I almost choked on a sudden surge of bitterness. She’s had to endure years of pain, isolation, and the shadow of death, but that might not be the worst of it. As I stared at the auburn-haired girl across the room from me, I realized she’s no longer a girl. She’s a thirty-three year-old woman with hopes and dreams that are yet to be fulfilled. They are the seemingly simple dreams of life: A home of her own. To be a wife. To be a mother. I could almost hear Mandy Moore’s voice as Rapunzel in Tangled singing, “When Will My Life Begin?”
I fumbled with the question which begged to be answered. “After experiencing the tragedies you’ve experienced your entire life, how can you still say that God is good?”
She gave me a sideways smile and said, “To be perfectly honest, I didn’t always think God was good. I got to the point where I almost threw out my Bible and walked away from God. I was just done.” She searched for words. “It was October 2008 and I’d just had to quit my job and move back in with my parents. Every organ in my body was inflamed. I can’t describe the level of pain that comes with that. I told God I was going to give him one more chance to prove to me he was a good God. He obviously didn’t care about me, so why should I care about him? I told him, ‘If you screw this up, it’s on you.'”
We both laughed at her blunt delivery and, even though I was recording her interview, I made her repeat herself so I could write it down.
“So many people want an immediate answer of either, ‘yes he is good,’ or ‘no he is not.’ For me, it’s been a gradual process. And I still have times when I have to pray and ask God to show me the good he’s doing in my life. He is answering that. Sometimes it’s in big ways and sometimes it’s in small ways, like me getting some random dessert I’ve been secretly craving but it’s not found anywhere close to where I live. Only God knew I was craving it.”
I smiled because I knew she was referring to the Godiva Chocolate Cheesecake she’d had when we were out the previous night. Had the line for Cold Stone not been so ridiculous after our movie, we would never have gone into the cafe at Barnes & Noble. And we would never have noticed her secretly-craved-mythical dessert on display.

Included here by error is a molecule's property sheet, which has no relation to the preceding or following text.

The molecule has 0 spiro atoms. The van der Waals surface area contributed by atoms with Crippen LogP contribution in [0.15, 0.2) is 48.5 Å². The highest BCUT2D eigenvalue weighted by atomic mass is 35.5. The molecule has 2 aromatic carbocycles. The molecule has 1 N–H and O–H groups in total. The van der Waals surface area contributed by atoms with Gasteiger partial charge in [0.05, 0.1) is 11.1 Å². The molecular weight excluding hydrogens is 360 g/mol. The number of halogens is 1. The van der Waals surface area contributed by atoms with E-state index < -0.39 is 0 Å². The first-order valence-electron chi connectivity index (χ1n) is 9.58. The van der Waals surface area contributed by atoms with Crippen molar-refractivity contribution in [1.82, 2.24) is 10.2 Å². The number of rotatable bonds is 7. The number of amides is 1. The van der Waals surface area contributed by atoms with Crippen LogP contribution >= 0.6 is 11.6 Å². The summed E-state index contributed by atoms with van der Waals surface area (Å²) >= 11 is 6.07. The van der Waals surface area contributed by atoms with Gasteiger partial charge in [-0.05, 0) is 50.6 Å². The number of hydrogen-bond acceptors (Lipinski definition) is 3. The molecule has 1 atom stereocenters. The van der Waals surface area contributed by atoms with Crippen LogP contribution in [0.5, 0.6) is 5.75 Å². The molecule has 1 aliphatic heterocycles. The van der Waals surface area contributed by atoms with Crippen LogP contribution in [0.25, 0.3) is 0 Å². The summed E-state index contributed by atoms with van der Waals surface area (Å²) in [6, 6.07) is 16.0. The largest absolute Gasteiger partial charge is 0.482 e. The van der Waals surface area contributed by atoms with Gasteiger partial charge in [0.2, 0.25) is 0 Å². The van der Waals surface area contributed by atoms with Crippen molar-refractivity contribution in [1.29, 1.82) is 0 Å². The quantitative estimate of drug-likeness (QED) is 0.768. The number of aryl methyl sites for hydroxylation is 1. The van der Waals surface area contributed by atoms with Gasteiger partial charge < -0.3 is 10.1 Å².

“That, for me, is how he’s shown me he’s a good God. I’ve seen him in the bad. I’ve been curled up with such severe pain that I took the maximum strength of narcotics I could. It didn’t touch it. There was nothing I could do. I laid there in the middle of the night, sobbing and asking God to let me die. I’ve had multiple nights like that. But almost every time that’s happened, I have experienced the sweetest sense of peace. Like I could almost physically feel God wrap his arms around me. There was a comfort in my heart I cannot even describe, where the pain suddenly started to ease away. There’s no rational reason for it. And I would slip into the sweetest sleep I’d had in ages. I know it’s not a random thing that happened because I’ve experienced it multiple times.” She tucked her legs under her. “It’s in those moments that I know he does care. He does see me. He does hear what’s going on. It’s so easy when I’ve got all these problems to only see the enormity of what’s happening in my life. I forget to look to God. To look for God. I have to choose to find joy. I’m living a chronic life, so I have to choose to do these every day. That is how I know God is good–because he is present and active. When I’m looking for him, that’s when he’ll do something.”